Saturday, August 14, 2010

The Plain Princess: A Fairy Tale Revisited

The Plain Princess, by Phyllis McGinley, was my favorite fairy tale when I was a girl.  The story is about Esmerelda, who has everything a princess could want.   She lives in a kingdom where girls who are considered beautiful have noses that turn down, mouths that turn up, and eyes that twinkle.  Esmerelda, unfortunately, has a nose that turns up, a mouth that turns down and her eyes have no twinkle.  Esmerelda, in a word, is spoiled, but her royal bubble is burst when the prince to whom she is betrothed wants nothing to do with her, pronouncing her "plain."  The king and queen do their best to help their daughter, consulting with every available physician and wizard, but nothing works.  Dame Goodwit promises that she can make the princess beautiful in three months, if Esmerelda comes and lives with her and her daughters.  While there, the princess learns the value of working, sharing, and unselfishness and when she returns home, Dame Goodwit's promise is fulfilled; the princess is beautiful, with a nose that turns down, a mouth that turns up and eyes that have a merry twinkle.

This, of course, is a story of internal beauty and its rewards.  I believe that it held a promise for me and other little girls that, even if we weren't "beautiful" and might never wear a crown, others would recognize us for our good hearts and dispositions.

There are many mothers who are still teaching that lesson to their daughters and many girls and young women who work hard and give of themselves unselfishly.

On the other hand, there is evidence that girls are being sent another message --- one that says "demand to be treated like royalty", "expect that your parents will spend beyond their means to make you happy."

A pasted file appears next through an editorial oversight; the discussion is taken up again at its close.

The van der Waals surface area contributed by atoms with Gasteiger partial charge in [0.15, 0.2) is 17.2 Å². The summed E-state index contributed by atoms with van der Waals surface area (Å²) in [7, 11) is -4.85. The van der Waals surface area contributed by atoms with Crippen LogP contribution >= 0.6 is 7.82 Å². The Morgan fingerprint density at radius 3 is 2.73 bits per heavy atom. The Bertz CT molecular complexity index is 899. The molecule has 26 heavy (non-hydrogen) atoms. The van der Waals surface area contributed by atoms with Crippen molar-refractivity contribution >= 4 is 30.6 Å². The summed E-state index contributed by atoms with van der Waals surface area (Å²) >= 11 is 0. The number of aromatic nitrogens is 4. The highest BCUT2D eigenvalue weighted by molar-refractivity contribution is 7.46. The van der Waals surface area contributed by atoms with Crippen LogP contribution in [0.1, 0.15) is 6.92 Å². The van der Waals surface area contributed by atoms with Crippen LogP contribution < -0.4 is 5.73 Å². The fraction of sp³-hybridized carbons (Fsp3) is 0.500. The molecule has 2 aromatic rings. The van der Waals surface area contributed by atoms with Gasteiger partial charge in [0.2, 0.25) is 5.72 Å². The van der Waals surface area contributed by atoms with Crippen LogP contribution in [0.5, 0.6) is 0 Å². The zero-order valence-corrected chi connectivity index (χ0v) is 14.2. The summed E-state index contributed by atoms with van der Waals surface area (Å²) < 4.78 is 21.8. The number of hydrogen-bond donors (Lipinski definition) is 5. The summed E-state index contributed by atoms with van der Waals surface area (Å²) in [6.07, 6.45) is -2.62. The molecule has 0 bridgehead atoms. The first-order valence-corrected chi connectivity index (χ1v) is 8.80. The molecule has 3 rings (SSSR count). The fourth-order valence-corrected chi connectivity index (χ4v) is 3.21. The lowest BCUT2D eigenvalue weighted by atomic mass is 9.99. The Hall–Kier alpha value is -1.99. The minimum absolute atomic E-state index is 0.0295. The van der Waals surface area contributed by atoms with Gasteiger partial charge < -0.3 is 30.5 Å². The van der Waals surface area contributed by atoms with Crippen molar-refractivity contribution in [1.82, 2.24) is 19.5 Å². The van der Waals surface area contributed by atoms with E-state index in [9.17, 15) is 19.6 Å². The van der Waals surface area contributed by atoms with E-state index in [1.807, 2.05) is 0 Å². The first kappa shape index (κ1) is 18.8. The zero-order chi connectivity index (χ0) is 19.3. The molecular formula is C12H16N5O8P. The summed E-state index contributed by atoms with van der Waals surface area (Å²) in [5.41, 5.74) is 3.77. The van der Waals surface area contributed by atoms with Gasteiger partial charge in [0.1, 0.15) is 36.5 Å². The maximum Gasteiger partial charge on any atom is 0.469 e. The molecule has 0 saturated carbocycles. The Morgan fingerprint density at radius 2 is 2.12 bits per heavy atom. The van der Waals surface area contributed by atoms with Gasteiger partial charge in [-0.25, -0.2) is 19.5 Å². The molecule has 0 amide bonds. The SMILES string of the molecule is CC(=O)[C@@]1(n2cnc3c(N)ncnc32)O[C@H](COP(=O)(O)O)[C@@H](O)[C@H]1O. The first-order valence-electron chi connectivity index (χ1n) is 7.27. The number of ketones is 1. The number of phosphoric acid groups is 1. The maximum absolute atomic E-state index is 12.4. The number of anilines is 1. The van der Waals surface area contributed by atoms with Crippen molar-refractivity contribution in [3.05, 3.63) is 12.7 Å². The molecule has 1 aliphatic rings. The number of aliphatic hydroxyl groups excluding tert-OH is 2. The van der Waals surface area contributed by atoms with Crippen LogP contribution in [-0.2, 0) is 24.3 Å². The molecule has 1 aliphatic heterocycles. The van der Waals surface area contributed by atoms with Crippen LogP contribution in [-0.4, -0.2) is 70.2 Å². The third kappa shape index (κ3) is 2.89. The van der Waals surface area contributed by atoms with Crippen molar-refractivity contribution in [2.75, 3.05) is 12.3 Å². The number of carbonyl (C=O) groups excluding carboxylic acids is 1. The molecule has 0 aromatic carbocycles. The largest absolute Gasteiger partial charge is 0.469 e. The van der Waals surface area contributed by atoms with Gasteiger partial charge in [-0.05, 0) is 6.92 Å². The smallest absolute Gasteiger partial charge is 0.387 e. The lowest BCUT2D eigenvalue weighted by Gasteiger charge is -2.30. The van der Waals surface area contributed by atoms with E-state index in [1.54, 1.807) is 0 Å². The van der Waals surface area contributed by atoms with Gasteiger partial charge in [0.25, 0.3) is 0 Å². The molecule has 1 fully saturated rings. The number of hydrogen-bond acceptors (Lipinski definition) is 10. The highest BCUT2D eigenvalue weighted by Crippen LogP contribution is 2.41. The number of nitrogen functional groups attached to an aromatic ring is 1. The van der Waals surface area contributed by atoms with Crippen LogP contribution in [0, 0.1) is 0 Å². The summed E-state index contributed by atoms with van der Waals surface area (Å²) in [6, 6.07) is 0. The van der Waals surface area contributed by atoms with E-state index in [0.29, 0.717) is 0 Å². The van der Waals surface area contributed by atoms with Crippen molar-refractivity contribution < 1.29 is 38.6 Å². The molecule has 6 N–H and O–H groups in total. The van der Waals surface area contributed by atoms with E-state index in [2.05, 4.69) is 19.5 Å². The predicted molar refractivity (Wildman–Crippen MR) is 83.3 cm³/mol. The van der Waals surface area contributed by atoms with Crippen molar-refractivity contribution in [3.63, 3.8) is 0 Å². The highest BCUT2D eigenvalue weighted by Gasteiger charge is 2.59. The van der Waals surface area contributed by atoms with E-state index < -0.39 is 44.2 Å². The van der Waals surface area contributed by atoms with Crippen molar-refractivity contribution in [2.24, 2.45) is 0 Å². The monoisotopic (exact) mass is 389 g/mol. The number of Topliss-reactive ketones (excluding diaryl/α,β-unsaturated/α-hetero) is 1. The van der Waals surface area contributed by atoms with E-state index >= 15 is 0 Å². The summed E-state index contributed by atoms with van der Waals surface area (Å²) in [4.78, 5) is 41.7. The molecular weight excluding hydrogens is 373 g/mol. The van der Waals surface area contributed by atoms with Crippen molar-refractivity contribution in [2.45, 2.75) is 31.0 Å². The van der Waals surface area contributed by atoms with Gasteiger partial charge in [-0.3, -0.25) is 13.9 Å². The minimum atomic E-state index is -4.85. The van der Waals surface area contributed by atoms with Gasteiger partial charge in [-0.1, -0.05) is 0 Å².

Hearing a four-year-old describe herself as a "diva" makes me want to gnash my teeth.  I wonder if the mother knows what a diva is, or if she has explained it to the child.  The word implies a certain level of success in performance coupled with a difficult personality.   Is it the success or the unpleasant personality that the child possesses?  I believe that it is most often the personality -- in other words, "I'm a brat -- live with it!"

The "bridezilla" personality is another manifestation of the acceptance of bad behavior.  Why would anybody subject their best friends and family members to tantrums, manipulation, and plain nastiness and then excuse it by saying "I am a bridezilla" or "I've always been a diva"?

The traditional "Sweet Sixteen" party, an event to celebrate that special birthday, implied that the girl was actually "sweet."  Today's "Super Sweet Sixteen Parties" are exhibitions, usually masterminded by the daughter and (very highly) financed by the parents, to demonstrate that the girl can outspend her friends, classmates, or those enviously watching on television.   To add a little "punch" to the envy or hurt feelings of those not invited, the invitations are given out in a very public way.  You may be invited to the invitation ceremony, but that doesn't necessarily mean you'll receive the coveted invitation. 

All of this is to say that maybe something has been lost in the concept of royalty.  As Americans, we have limited our tradition of kings and queens to celebrations like Mardi Gras, homecoming queens, those honored at local events like Frontier Days and the Blackberry Festival, and pageants like Miss America.  At least a portion of those have demanded a level of service and good manners with the crown.